Incredible footage shows a swarm of drones flying through dense forest with astounding accuracy

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(ORDO NEWS) — A swarm of 10 bright blue drones take off in a bamboo forest in China and then weave their way through cluttered branches, bushes and uneven ground, autonomously choosing the best flight path through the forest.

An experiment led by scientists at Zhejiang University conjures up scenes from science fiction – and the authors do indeed cite films like Star Wars, Prometheus and Blade Runner 2049 at the start of their article published Wednesday in the journal Science robotics.

“Here we take a step forward (towards) such a future,” writes the team led by Xin Zhou.

In theory, there are a huge number of real-world applications, including aerial mapping for nature conservation and disaster relief. However, the technology needs to be perfected so that flying robots can adapt to new conditions without crashing into each other or into objects, creating a threat to public safety.

Swarms of drones have already been tested in the past, but either in open environments without obstacles or with programmed placement of those obstacles, Enrique Soria, a roboticist at the Swiss Federal Institute of Technology in Lausanne, who was not involved in the study, told AFP.

“This is the first time a swarm of drones have successfully flown outdoors in an unstructured environment, in the wild,” she said, adding that the experiment was “impressive.”

The palm-sized robots were purpose-built, equipped with depth cameras, height sensors and an on-board computer. The biggest achievement was the smart algorithm, which includes collision avoidance, flight efficiency and intra-swarm coordination.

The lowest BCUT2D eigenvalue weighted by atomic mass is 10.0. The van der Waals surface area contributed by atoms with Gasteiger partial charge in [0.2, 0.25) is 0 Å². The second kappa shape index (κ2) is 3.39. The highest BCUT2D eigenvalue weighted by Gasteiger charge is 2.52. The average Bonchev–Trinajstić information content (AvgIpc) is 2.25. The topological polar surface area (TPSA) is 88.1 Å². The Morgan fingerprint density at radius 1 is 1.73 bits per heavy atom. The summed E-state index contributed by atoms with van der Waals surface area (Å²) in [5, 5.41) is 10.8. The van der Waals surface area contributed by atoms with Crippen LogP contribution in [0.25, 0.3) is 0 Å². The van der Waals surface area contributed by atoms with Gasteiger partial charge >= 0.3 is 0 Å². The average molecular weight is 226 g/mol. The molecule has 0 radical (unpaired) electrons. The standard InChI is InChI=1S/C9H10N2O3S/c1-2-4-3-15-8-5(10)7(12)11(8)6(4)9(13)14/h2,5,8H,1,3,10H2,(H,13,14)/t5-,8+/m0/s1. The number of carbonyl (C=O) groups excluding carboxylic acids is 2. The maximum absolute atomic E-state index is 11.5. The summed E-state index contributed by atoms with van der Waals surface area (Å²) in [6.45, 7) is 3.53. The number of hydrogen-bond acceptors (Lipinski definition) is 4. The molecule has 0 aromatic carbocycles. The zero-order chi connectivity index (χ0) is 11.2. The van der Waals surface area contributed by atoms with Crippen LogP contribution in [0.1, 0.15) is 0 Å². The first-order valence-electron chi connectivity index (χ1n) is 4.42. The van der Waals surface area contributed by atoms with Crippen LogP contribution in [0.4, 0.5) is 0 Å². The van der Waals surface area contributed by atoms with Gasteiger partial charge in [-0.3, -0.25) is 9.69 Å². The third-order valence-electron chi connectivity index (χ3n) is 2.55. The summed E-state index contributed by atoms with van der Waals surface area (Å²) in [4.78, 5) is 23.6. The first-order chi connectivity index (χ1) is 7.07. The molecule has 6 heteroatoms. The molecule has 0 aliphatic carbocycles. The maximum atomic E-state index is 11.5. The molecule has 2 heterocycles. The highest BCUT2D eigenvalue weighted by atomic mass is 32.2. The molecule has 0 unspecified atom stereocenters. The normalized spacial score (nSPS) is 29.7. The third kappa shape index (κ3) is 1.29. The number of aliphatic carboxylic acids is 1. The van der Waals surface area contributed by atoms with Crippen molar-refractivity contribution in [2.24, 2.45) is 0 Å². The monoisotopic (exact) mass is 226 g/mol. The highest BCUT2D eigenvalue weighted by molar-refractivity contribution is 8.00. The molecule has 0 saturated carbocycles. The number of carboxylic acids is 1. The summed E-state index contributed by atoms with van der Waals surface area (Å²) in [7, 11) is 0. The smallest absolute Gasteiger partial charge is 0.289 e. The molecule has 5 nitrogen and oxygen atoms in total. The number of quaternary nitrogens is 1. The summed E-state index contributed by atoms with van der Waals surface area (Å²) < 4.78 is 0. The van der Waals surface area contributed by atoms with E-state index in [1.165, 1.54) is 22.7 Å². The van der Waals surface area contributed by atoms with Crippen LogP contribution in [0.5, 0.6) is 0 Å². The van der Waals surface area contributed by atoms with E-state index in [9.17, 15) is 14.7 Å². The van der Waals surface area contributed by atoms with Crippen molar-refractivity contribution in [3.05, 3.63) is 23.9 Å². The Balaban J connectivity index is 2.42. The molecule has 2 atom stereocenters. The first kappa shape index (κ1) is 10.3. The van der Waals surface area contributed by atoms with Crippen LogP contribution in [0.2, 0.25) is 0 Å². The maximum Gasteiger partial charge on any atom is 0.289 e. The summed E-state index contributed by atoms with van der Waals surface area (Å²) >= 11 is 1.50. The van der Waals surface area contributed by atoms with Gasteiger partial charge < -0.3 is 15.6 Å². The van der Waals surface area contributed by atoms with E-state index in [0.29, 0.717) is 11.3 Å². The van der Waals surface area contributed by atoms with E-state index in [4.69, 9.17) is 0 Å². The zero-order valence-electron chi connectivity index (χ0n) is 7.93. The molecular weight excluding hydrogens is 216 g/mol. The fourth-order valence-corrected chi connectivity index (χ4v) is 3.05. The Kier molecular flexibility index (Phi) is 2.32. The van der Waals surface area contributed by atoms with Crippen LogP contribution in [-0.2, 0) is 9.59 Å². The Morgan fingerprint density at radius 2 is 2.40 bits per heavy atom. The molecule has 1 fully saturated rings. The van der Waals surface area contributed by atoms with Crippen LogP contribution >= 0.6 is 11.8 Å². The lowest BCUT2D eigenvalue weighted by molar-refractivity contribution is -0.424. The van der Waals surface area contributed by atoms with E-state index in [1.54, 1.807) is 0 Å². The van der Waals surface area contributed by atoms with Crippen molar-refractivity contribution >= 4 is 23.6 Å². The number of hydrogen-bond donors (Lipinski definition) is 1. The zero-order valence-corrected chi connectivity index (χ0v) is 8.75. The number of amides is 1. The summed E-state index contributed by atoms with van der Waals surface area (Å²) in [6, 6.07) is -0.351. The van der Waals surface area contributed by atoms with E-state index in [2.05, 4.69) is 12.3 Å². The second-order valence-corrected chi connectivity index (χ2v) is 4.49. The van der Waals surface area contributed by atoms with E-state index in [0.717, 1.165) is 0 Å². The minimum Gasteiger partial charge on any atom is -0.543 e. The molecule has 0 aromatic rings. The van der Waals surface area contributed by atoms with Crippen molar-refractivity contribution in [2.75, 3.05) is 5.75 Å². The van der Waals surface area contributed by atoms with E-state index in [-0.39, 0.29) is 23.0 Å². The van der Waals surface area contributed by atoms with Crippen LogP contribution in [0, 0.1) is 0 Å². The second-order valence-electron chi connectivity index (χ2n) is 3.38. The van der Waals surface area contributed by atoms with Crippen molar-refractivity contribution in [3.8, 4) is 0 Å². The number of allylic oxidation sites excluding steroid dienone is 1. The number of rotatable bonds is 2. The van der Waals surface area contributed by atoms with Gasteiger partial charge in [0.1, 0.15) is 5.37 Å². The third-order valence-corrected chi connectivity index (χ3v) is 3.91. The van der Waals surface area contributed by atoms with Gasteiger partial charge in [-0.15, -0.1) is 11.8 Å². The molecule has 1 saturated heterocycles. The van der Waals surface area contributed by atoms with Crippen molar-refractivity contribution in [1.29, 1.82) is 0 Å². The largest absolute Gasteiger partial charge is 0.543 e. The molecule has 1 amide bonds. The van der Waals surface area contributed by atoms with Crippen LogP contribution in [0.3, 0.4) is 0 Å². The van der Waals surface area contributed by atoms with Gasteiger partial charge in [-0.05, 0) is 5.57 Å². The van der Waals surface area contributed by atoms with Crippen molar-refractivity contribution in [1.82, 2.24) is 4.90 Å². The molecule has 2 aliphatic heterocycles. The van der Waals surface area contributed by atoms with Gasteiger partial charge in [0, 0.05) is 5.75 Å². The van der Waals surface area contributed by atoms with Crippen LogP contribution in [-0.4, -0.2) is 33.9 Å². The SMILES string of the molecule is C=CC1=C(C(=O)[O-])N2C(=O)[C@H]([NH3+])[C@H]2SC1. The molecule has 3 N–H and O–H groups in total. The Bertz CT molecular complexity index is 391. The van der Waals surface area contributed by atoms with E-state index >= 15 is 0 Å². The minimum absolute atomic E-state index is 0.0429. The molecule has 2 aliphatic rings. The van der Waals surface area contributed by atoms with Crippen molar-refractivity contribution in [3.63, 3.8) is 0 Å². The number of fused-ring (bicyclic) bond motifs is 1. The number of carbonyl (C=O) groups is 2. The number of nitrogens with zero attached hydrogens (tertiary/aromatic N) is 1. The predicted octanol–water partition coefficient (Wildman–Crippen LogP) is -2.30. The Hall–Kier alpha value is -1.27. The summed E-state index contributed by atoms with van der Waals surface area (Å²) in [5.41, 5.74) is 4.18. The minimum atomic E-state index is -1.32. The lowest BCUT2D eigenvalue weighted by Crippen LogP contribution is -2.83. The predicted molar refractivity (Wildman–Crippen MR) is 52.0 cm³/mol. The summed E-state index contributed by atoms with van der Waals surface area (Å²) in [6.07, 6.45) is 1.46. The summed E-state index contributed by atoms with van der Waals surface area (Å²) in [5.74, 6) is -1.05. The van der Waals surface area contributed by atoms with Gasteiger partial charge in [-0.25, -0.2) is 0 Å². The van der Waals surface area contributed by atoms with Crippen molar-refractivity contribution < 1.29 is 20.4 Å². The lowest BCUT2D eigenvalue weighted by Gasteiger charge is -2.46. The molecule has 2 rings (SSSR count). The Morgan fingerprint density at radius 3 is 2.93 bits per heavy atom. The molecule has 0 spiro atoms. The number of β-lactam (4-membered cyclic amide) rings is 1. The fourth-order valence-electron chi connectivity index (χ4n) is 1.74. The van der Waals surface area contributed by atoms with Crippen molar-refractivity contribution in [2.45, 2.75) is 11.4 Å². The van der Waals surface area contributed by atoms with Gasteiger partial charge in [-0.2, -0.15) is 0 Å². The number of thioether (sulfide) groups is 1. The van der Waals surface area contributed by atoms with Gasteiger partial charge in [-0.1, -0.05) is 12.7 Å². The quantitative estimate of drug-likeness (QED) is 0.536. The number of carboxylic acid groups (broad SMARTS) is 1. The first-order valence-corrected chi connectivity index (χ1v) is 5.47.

Since these drones do not depend on external infrastructure such as GPS, the swarm can be used during natural disasters.

For example, they can be sent to earthquake-affected areas to inspect damage and determine where to send aid, or to buildings where it is unsafe to send people.

Of course, single drones can be used in such scenarios, but a swarm will be much more effective, especially given the limited flight time.

Another possible application is the collective lifting and delivery of heavy objects.

There is also a darker side: the swarm can become a weapon for the military, as remotely controlled single drones are today. The Pentagon has repeatedly expressed interest and is conducting its own tests.

“Military research is not shared openly with the rest of the world, so it’s hard to imagine what stage it’s in,” says Soria.

But the achievements reported in scientific journals can certainly be used for military purposes.”

The Chinese team tested their drones in a variety of scenarios – wading through a bamboo forest, avoiding other drones in a high-traffic experiment, and having the robots follow a human.

“Our work was inspired by birds that fly unhindered in a free swarm even through a very dense forest,” Zhou wrote on his blog.

The challenge, he said, was balancing competing demands: the need to build small, lightweight machines with high processing power, and plotting safe trajectories without significantly increasing flight time.

Soria believes it will only be a few years before we see such drones in real life. However, they will first need to be tested in ultra-dynamic environments such as cities, where they will constantly collide with people and vehicles.

In addition, it will be necessary to catch up with regulations, which will take additional time.


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